The findings from both mouse and human studies suggest that TSLP and basophils may promote the development of inflammation in the esophagus in response to foods that trigger an allergic response in some individuals, or that TSLP and basophils could contribute to the persistence of inflammation. These factors could potentially be targeted using novel therapeutics to treat EoE in patients, say the researchers.

"Although more research is required, these studies suggest that we may be able to target TSLP and basophils to treat esophageal inflammation associated with EoE," adds Artis.


Story Source:

The above story is based on materials provided by University of Pennsylvania School of Medicine. Note: Materials may be edited for content and length.


Journal Reference:

  1. Mario Noti, Elia D Tait Wojno, Brian S Kim, Mark C Siracusa, Paul R Giacomin, Meera G Nair, Alain J Benitez, Kathryn R Ruymann, Amanda B Muir, David A Hill, Kudakwashe R Chikwava, Amin E Moghaddam, Quentin J Sattentau, Aneesh Alex, Chao Zhou, Jennifer H Yearley, Paul Menard-Katcher, Masato Kubo, Kazushige Obata-Ninomiya, Hajime Karasuyama, Michael R Comeau, Terri Brown-Whitehorn, Rene de Waal Malefyt, Patrick M Sleiman, Hakon Hakonarson, Antonella Cianferoni, Gary W Falk, Mei-Lun Wang, Jonathan M Spergel, David Artis. Thymic stromal lymphopoietin–elicited basophil responses promote eosinophilic esophagitis. Nature Medicine, 2013; DOI: 10.1038/nm.3281

Cite This Page:

University of Pennsylvania School of Medicine. "A bad alliance: Rare immune cells promote food-induced allergic inflammation in the esophagus." ScienceDaily. ScienceDaily, 21 July 2013. <www.sciencedaily.com/releases/2013/07/130721161712.htm>.
University of Pennsylvania School of Medicine. (2013, July 21). A bad alliance: Rare immune cells promote food-induced allergic inflammation in the esophagus. ScienceDaily. Retrieved October 24, 2014 from www.sciencedaily.com/releases/2013/07/130721161712.htm
University of Pennsylvania School of Medicine. "A bad alliance: Rare immune cells promote food-induced allergic inflammation in the esophagus." ScienceDaily. www.sciencedaily.com/releases/2013/07/130721161712.htm (accessed October 24, 2014).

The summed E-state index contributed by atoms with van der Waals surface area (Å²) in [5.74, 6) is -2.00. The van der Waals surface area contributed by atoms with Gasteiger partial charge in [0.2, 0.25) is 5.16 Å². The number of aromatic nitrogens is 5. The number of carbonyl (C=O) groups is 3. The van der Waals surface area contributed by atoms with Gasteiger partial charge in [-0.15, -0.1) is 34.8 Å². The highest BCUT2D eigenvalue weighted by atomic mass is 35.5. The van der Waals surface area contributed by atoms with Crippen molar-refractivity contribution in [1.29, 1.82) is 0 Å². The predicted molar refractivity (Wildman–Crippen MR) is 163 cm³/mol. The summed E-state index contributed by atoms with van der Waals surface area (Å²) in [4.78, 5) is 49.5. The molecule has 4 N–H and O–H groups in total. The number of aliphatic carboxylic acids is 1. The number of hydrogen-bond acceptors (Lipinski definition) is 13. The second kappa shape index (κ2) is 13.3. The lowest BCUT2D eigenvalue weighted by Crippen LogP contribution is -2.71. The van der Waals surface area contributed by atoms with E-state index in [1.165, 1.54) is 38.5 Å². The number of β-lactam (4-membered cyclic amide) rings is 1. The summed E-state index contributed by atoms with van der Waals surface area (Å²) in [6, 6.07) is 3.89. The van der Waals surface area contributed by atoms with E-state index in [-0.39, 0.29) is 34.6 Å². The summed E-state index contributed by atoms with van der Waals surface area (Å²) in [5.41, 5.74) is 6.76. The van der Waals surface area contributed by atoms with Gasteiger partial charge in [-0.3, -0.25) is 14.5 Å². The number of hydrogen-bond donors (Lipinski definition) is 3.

Share This



More Health & Medicine News

Friday, October 24, 2014

Featured Research

from universities, journals, and other organizations


Featured Videos

from AP, Reuters, AFP, and other news services

IKEA Desk Converts From Standing to Sitting With One Button

IKEA Desk Converts From Standing to Sitting With One Button

Buzz60 (Oct. 24, 2014) IKEA is out with a new convertible desk that can convert from a sitting desk to a standing one with just the push of a button. Jen Markham explains. Video provided by Buzz60
Powered by NewsLook.com
Ebola Protective Suits Being Made in China

Ebola Protective Suits Being Made in China

AFP (Oct. 24, 2014) A factory in China is busy making Ebola protective suits for healthcare workers and others fighting the spread of the virus. Duration: 00:38 Video provided by AFP
Powered by NewsLook.com
WHO: Millions of Ebola Vaccine Doses by 2015

WHO: Millions of Ebola Vaccine Doses by 2015

AP (Oct. 24, 2014) The World Health Organization said on Friday that millions of doses of two experimental Ebola vaccines could be ready for use in 2015 and five more experimental vaccines would start being tested in March. (Oct. 24) Video provided by AP
Powered by NewsLook.com
Doctor in NYC Quarantined With Ebola

Doctor in NYC Quarantined With Ebola

AP (Oct. 24, 2014) An emergency room doctor who recently returned to the city after treating Ebola patients in West Africa has tested positive for the virus. He's quarantined in a hospital. (Oct. 24) Video provided by AP
Powered by NewsLook.com

Search ScienceDaily

Number of stories in archives: 140,361

Find with keyword(s):
Enter a keyword or phrase to search ScienceDaily for related topics and research stories.

Save/Print:
Share:

Breaking News:

Strange & Offbeat Stories


Health & Medicine

Mind & Brain

Living & Well

In Other News

... from NewsDaily.com

Science News

Health News

Environment News

Technology News



Save/Print:
Share:

Free Subscriptions


Get the latest science news with ScienceDaily's free email newsletters, updated daily and weekly. Or view hourly updated newsfeeds in your RSS reader:

Get Social & Mobile


Keep up to date with the latest news from ScienceDaily via social networks and mobile apps:

Have Feedback?


Tell us what you think of ScienceDaily -- we welcome both positive and negative comments. Have any problems using the site? Questions?
Mobile: iPhone Android Web
Follow: Facebook Twitter Google+
Subscribe: RSS Feeds Email Newsletters
Latest Headlines Health & Medicine Mind & Brain Space & Time Matter & Energy Computers & Math Plants & Animals Earth & Climate Fossils & Ruins